I have had this uncomfortable struggle with loving and appreciating my body since I was going through puberty. It’s only been very recent that I’ve learned to love this body. By very recent, I would say probably in the past few months.
I say this knowing that I bought a TON of junk food this weekend and left my apartment 0 times, but it’s about knowing what I am worth. I am worth my love, even if I eat too much one weekend. I am worth my own love, even if I slip up one day… or one week.
The point is, I’m learning now that the only way to change yourself is to start by loving yourself. I’m undoing 22 years of negative self-talk. Success is not linear, but by loving myself, I can only move forward from here.
All of the photos I’ve added to this are photos in which I felt my most insecure. They range from age 13 to age 20. I look at these photos now and see how beautiful I was. How amazing my body looked. Look at those legs! Look at my shoulders! I was so toned and hella gorgeous. I was popular and pretty. But back then? All I saw was how fat my thighs looked when I sat down. How my stomach was fat and bloated. I believed that I couldn’t be good enough for others because I wasn’t good enough for myself. I put a fake smile on and sucked in my stomach and pretended like I was happy with who I was.
I was 13 when this photo was taken. We just chose some of our favorite dresses for this “photo shoot,” and this was my favorite one. It was a cute dress I found at a thrift store for like a dollar — and this would totally have been something I’d wear now. My grandma told me I looked like a pin-up girl in that dress. But in reality, it wasn’t about the dress.
My body wasn’t celebrated at that age. It wasn’t a good thing to have the body of an 18-year-old when I was 13. I grew up believing that my body was abnormal for a girl my age, and because it wasn’t normal, it was ugly. It was disgusting. I was fat and worthless. I was nothing.
I have always been curvy, but I remember hating my body. Curvy wasn’t really accepted back then. I know that wasn’t a long time ago, but we didn’t have Ashley Grahams and Iskra Lawrences back then. We had Abercrombie models and the urge to fit into Hollister, which I couldn’t even fit into a large. I would look in the mirror in middle school and be so self-conscious. I would take pictures and contort my body to look “skinny.” Thank GOD Instagram wasn’t a thing back then, because I would be even deeper in that self-hating hole than I was.
Pool parties meant wearing bikinis, which meant covering my stomach with my arms or towel any time I wasn’t in the water. Going to the lake or the beach meant sucking in my stomach to make it look like I was a size 0 — but really, who was I kidding? People knew what I looked like anyway.
I would try not to eat for a whole day. I would try to suck in my stomach as I slept so that I could wake up with abs. I would cut out sugar or try to be vegetarian. But all of the things I tried just made me binge-eat carbs and sugar and fattening food because I missed out on it for however long.
You want to know the real reason why it never worked? I was doing all of it because I hated my body. Not because I loved my body. I wanted to change who I was because I wasn’t fitting into societal standards. I wanted to change who I was because of what other people said about my body.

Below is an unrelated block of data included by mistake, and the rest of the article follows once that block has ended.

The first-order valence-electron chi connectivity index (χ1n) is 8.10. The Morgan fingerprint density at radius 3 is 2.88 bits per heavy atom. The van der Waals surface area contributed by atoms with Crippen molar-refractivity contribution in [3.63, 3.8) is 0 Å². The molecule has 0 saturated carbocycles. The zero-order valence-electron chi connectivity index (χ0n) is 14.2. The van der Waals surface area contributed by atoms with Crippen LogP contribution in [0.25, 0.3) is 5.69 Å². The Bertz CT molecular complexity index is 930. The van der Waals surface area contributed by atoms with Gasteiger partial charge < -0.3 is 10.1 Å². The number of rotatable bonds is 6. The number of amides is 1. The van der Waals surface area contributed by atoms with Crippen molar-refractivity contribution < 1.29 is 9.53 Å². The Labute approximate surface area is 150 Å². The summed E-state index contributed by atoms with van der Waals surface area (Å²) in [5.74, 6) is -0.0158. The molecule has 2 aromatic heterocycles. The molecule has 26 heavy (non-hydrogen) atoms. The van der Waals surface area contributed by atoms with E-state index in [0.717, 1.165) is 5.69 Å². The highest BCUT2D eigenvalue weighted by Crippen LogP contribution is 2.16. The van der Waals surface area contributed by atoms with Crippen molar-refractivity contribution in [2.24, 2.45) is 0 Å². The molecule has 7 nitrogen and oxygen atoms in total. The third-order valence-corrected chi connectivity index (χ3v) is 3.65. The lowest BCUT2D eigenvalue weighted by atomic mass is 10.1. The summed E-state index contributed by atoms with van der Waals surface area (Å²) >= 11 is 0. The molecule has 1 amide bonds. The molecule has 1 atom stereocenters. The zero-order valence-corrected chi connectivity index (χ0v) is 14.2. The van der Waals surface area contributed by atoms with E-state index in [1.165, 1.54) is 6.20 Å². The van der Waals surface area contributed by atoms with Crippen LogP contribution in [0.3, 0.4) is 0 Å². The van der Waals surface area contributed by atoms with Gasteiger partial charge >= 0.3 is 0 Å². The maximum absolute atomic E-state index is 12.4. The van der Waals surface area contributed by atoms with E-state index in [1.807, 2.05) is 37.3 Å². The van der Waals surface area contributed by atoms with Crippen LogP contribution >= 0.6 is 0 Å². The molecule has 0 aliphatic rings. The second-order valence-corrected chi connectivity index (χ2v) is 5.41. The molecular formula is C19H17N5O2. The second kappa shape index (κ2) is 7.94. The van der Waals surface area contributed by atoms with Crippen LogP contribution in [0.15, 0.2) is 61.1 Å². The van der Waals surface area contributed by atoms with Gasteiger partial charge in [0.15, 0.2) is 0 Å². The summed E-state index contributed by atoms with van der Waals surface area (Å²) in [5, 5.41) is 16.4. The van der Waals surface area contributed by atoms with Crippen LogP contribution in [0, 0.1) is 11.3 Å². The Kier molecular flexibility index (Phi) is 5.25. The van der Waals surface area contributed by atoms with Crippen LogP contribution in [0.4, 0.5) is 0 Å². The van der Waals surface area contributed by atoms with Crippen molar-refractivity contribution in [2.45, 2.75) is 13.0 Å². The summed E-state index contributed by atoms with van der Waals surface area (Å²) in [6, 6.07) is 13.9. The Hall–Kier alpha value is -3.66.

I’m now learning to forgive the people who have made me feel fat. I’m learning to forgive myself for hating this amazing body. I’m learning to let go of the mindset I set for myself, and I am learning to embrace my body.
If I could go back and talk to this little girl, I would be the best cheerleader for her. I would scream “YAAAAAS GIRL, LOOK AT THOSE LEGS! THAT SMILE! THOSE ARMS! YES HUNNY!” every time she walked by.
I would make her put that dress on and strut around. I would let her cry to me when people thought she was fat. I would tell her that all that really matters is how she feels about herself because confidence is the greatest superpower. I would tell her to actually believe that quote etched on her bathroom mirror: “Beauty is in the eye of the beholder.”
It starts with self-love. It’s taken me 22 years to look in the mirror and say “You are OK the way you are. You are beautiful and worthy of love. But if you want to be healthier, we can make that happen.”
Want to know how to get there, too?
Set your intentions.
Why are you trying to lose weight? Because you hate who you are now? Nope. That’s not going to help you love yourself. Because other people think you need to lose a few pounds? Nuh-uh. That doesn’t have anything to do with loving yourself.
It. Starts. With. Self. Love.
I think one quote that really helped me is recently is “Loving yourself is the greatest revolution.” Once you can understand the concept of self-love, you have nowhere to go but up.
There’s also “If you let yourself be successful, you shall be successful.” Sometimes we hold ourselves back because, subconsciously, we don’t feel like we are good enough for change. But that’s not true at all. We have to love ourselves to know that we are capable of change.
And yes, I am the “Live, Laugh, Love” girl. Sue me.
You are not alone in your self-love battle. I wish I could be there for my younger self, but I know I can be there for you all now. Wherever you are on this self-love journey, you are capable of loving yourself. And I will be there cheering you on every step of the way, just like the people who love you most will, too.